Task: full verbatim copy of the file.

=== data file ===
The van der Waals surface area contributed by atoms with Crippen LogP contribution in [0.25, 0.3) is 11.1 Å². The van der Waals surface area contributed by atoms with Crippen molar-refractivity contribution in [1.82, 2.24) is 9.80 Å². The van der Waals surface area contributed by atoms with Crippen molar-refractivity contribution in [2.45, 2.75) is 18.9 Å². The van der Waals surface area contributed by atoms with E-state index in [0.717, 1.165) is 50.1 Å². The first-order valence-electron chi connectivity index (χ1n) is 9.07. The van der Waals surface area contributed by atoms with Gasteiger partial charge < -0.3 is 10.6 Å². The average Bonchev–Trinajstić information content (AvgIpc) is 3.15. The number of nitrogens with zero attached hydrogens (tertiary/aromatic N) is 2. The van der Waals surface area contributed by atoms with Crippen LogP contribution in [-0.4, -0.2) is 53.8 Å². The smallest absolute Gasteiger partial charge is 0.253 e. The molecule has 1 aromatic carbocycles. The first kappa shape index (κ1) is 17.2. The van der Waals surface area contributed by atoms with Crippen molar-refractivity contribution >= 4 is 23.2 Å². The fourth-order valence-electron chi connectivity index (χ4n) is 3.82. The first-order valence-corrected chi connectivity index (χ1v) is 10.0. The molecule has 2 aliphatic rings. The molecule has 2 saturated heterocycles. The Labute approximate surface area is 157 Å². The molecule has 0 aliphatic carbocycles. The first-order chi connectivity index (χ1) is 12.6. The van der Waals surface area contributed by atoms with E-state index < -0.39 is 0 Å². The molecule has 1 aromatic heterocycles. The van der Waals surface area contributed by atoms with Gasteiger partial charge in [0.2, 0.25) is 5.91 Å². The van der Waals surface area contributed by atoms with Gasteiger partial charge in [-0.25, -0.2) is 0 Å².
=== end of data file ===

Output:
The van der Waals surface area contributed by atoms with Crippen LogP contribution in [0.25, 0.3) is 11.1 Å². The van der Waals surface area contributed by atoms with Crippen molar-refractivity contribution in [1.82, 2.24) is 9.80 Å². The van der Waals surface area contributed by atoms with Crippen molar-refractivity contribution in [2.45, 2.75) is 18.9 Å². The van der Waals surface area contributed by atoms with E-state index in [0.717, 1.165) is 50.1 Å². The first-order valence-electron chi connectivity index (χ1n) is 9.07. The van der Waals surface area contributed by atoms with Gasteiger partial charge < -0.3 is 10.6 Å². The average Bonchev–Trinajstić information content (AvgIpc) is 3.15. The number of nitrogens with zero attached hydrogens (tertiary/aromatic N) is 2. The van der Waals surface area contributed by atoms with Crippen LogP contribution in [-0.4, -0.2) is 53.8 Å². The smallest absolute Gasteiger partial charge is 0.253 e. The molecule has 1 aromatic carbocycles. The first kappa shape index (κ1) is 17.2. The van der Waals surface area contributed by atoms with Crippen molar-refractivity contribution >= 4 is 23.2 Å². The fourth-order valence-electron chi connectivity index (χ4n) is 3.82. The first-order valence-corrected chi connectivity index (χ1v) is 10.0. The molecule has 2 aliphatic rings. The molecule has 2 saturated heterocycles. The Labute approximate surface area is 157 Å². The molecule has 0 aliphatic carbocycles. The first-order chi connectivity index (χ1) is 12.6. The van der Waals surface area contributed by atoms with E-state index < -0.39 is 0 Å². The molecule has 1 aromatic heterocycles. The van der Waals surface area contributed by atoms with Gasteiger partial charge in [0.2, 0.25) is 5.91 Å². The van der Waals surface area contributed by atoms with Gasteiger partial charge in [-0.25, -0.2) is 0 Å².